Reprinted from Oncology Times, May 25, 2006.
New guidelines published by the American Thyroid Association hope to offer stronger evidence on which to base diagnosis and treatment of thyroid nodules and thyroid cancer.
Unlike the organization’s original guidelines, which were based mostly on expert opinion, these updated guidelines use an evidence-based approach that included a comprehensive review of the medical literature followed by recommendations for diagnosis and treatment based on the quality of the studies found.
“Every recommendation has a level of evidence that is put next to it that describes whether we recommend it or don’t recommend it based on the amount of evidence supporting it,” said David S. Cooper, MD, Director of the Division of Endocrinology at Sinai Hospital of Baltimore, who chaired the Task Force that wrote the guidelines and is the President-Elect of the American Thyroid Association.
“The older guidelines did not have any of this,” he added. “They were just a set of recommendations based on expert opinion.”
Evidence from well-designed, well-conducted studies that directly evaluated the effects on health outcomes was considered the highest quality evidence and rated an A (strongly recommends) or F (strongly recommends against).
One area that was rated an F in these new guidelines, and which represented a change from the 1996 guidelines, was the recommendation for follow-up care for patients with benign thyroid nodules.
“The guidelines now ‘strongly recommend against’ levothyroxine-suppression therapy for benign thyroid nodules, at least in the absence of nodule growth,” said Ronald Cohen, MD, Assistant Professor of Medicine in the Section of Endocrinology at the University of Chicago.
‘The guidelines do a nice job of identifying unresolved areas and differentiating the types of evidence on which recommendations are based.’
New Roles for Diagnostic Tools
The updated guidelines also provide new roles for diagnostic tools including recombinant human serum thyrotropin (rhTSH), ultrasound, and PET/CT scans.
For example, along with playing an important role in identifying recurrent disease in the neck of patients with established thyroid cancer, the updated guidelines also emphasize that ultrasound is helpful in the evaluation of thyroid nodules, to show that the palpable abnormality represents a thyroid nodule and to identify high-risk characteristic, Dr. Cohen noted.
Few Randomized Treatment Trials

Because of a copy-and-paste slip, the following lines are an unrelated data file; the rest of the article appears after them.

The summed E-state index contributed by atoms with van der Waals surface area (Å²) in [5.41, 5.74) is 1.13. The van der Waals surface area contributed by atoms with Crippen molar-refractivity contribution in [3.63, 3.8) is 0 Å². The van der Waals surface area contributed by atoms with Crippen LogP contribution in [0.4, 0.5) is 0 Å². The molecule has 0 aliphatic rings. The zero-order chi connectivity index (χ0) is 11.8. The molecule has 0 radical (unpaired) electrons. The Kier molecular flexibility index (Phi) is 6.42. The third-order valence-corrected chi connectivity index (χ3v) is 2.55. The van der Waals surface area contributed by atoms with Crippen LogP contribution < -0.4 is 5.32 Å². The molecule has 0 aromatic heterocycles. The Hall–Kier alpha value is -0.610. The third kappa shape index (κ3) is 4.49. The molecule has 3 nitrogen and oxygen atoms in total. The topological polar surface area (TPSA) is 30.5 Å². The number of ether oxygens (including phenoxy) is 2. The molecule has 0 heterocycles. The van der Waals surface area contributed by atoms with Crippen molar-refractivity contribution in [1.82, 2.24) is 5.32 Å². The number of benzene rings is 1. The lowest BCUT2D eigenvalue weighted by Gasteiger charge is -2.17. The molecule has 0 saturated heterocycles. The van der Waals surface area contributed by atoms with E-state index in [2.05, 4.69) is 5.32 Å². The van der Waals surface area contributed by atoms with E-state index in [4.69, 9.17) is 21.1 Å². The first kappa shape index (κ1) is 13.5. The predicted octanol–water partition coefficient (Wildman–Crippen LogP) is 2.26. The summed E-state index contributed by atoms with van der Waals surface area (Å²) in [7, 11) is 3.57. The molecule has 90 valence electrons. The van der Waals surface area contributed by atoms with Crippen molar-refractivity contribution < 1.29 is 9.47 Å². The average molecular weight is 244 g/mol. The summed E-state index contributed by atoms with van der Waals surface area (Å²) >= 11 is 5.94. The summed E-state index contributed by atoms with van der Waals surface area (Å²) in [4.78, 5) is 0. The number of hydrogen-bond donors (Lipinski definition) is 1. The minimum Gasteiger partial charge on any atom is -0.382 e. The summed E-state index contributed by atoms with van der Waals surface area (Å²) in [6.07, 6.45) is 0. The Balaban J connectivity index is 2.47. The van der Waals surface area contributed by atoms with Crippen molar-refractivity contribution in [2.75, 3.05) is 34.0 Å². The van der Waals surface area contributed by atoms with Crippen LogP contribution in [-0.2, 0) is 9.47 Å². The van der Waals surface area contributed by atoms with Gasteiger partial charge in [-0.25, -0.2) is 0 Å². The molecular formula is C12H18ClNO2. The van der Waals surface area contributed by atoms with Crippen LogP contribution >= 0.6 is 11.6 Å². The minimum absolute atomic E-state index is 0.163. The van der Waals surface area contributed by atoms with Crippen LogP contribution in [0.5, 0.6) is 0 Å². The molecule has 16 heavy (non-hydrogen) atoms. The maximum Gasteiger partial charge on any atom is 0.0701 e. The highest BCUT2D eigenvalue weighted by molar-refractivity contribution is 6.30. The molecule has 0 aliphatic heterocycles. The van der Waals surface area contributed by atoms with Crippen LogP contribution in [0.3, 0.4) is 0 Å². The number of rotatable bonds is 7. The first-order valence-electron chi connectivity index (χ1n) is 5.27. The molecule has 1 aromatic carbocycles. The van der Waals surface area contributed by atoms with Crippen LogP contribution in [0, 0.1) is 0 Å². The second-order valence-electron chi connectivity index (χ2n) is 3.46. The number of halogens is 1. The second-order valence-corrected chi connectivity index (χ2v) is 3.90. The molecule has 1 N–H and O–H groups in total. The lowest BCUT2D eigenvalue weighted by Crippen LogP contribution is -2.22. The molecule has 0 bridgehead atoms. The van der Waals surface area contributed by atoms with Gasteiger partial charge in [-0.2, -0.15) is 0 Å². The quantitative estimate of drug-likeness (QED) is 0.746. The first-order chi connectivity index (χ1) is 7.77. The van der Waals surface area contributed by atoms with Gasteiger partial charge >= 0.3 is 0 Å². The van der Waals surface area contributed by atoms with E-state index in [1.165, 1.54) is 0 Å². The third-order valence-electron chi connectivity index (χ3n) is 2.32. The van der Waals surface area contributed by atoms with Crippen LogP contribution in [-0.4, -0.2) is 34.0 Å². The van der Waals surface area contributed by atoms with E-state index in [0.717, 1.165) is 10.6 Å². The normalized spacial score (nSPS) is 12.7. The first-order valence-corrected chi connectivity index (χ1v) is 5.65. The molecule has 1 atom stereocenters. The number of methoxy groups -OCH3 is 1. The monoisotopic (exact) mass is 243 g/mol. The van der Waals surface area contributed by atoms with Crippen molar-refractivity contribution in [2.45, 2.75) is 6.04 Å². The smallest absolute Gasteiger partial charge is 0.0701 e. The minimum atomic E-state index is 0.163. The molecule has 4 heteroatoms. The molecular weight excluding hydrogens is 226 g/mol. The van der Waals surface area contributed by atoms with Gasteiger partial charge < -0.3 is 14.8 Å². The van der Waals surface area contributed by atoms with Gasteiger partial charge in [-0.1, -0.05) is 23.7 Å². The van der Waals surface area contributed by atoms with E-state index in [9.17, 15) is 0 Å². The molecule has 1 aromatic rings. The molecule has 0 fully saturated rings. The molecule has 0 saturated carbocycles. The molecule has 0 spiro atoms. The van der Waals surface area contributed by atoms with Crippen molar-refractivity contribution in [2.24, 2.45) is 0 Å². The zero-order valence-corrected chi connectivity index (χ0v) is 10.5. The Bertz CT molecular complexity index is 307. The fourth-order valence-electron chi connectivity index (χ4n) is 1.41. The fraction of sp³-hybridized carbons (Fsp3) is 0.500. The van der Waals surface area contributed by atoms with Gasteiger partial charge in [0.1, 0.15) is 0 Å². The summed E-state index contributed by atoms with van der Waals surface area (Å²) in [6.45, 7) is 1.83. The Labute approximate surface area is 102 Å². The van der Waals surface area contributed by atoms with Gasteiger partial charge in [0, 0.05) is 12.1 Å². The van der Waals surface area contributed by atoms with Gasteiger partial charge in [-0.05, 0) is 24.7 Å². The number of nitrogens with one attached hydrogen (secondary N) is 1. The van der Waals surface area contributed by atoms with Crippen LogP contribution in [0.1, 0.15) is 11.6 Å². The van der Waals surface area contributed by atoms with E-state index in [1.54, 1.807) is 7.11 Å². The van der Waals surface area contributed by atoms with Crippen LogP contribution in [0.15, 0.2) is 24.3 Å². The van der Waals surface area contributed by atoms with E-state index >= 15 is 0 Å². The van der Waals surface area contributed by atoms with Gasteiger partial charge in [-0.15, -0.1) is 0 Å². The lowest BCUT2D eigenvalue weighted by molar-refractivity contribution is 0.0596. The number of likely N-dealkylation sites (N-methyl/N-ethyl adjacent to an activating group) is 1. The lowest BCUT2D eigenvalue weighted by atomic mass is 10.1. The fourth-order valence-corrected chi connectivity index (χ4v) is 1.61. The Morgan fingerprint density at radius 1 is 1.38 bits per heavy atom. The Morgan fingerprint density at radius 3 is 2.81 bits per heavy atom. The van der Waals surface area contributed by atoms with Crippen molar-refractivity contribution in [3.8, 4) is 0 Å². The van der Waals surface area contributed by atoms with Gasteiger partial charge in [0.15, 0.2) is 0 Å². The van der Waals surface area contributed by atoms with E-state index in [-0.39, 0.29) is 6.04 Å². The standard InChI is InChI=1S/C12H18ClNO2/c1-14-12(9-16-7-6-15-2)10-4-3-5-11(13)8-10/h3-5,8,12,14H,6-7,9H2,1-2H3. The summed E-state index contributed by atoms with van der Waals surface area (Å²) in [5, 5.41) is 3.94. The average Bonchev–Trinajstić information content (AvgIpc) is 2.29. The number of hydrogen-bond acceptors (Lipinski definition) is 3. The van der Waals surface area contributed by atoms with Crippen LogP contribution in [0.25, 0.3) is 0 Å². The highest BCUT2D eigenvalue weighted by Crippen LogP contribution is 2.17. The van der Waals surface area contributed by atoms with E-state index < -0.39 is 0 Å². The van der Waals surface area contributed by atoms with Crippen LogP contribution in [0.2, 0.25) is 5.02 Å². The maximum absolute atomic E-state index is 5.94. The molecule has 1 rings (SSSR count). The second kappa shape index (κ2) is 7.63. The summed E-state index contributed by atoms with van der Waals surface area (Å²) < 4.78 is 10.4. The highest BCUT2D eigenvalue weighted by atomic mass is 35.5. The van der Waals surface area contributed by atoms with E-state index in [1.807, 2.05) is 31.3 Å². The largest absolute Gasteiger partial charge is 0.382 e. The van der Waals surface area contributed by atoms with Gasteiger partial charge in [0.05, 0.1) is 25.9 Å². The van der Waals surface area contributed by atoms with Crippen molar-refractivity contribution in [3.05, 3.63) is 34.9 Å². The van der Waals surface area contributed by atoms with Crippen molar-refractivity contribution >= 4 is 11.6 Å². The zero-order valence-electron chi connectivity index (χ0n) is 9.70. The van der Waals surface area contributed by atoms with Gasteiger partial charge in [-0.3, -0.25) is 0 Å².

In terms of therapy, however, the recommendations offered by the updated guidelines remain largely based on expert opinion, which carries a C (recommends) or D (recommends against) rating. This is largely due to the lack of randomized clinical trials, which provide the strongest evidence, on therapy options in thyroid cancer.
“I know in oncology it is unheard of to have a cancer and not have a randomized trial to figure out what to do about it,” said Dr. Cooper, who also is Professor of Medicine at Johns Hopkins University School of Medicine. “But in this particular situation, there really aren’t any.”
The reason for this, he explained, is that most patients with thyroid cancer have indolent, slow-growing disease that is cured simply by surgically removing the tumor. For destroying microscopic disease left behind by surgery, radioactive iodine is commonly given.
However, based on the evidence, use of radioactive iodine is not fully supported. Dr. Cooper said the evidence is fairly slim that adjuvant radioactive iodine is beneficial: “This is sort of a standard thing that people are getting, but we point out in the guidelines that it’s not necessarily proven beyond a shadow of a doubt that this is actually beneficial.”
For Dr. Cohen, the guidelines emphasize the need for better evidence on this issue. “Studies are needed to define the appropriate patients to treat with radioactive iodine, and the best doses of radioactive iodine to use,” he said.
Radioactive Iodine for Higher-Grade Tumors
Although no randomized evidence is available on which to recommend treatment, the guidelines do provide evidence that supports giving radioactive iodine in people with higher-grade tumors.
“In terms of what is the appropriate candidate for getting radioactive iodine, we now tie them to the TNM classification,” he said. “We admit that the level of evidence is not A-level evidence, but there is evidence supporting doing this in people with higher-grade tumors.”
Unresolved Areas and Types of Evidence
Dr. Cohen said the guidelines do a nice job of identifying unresolved areas and differentiating the types of evidence on which recommendations are based.
“The authors note when their recommendations are based on expert opinion as opposed to clinical trials, and when there is not enough information to even make a recommendations,” he said, adding that for unresolved issues treatment decisions need to be individualized.
Another area that remains unresolved and needs further research is more effective treatment for patients with advanced disease.
Unlike the American Thyroid Association’s original guidelines, which were based mostly on expert opinion, this updated version uses an evidence-based approach that included a comprehensive review of the literature followed by recommendations for diagnosis and treatment based on the quality of the studies found.
The final section of the guidelines is devoted to directions for future research and highlights novel therapies under investigation, particularly for patients with advanced thyroid cancer.
Dr. Cooper said that although patients with metastatic disease comprise a distinct minority of patients with thyroid cancer, new treatments for these patients are greatly needed given that no good treatment currently exists and that patients ultimately die of disease.
“Basically, there are a lot of drugs now becoming available in clinical trials for patients with advanced thyroid cancer,” he said.
©2006 The Triological Society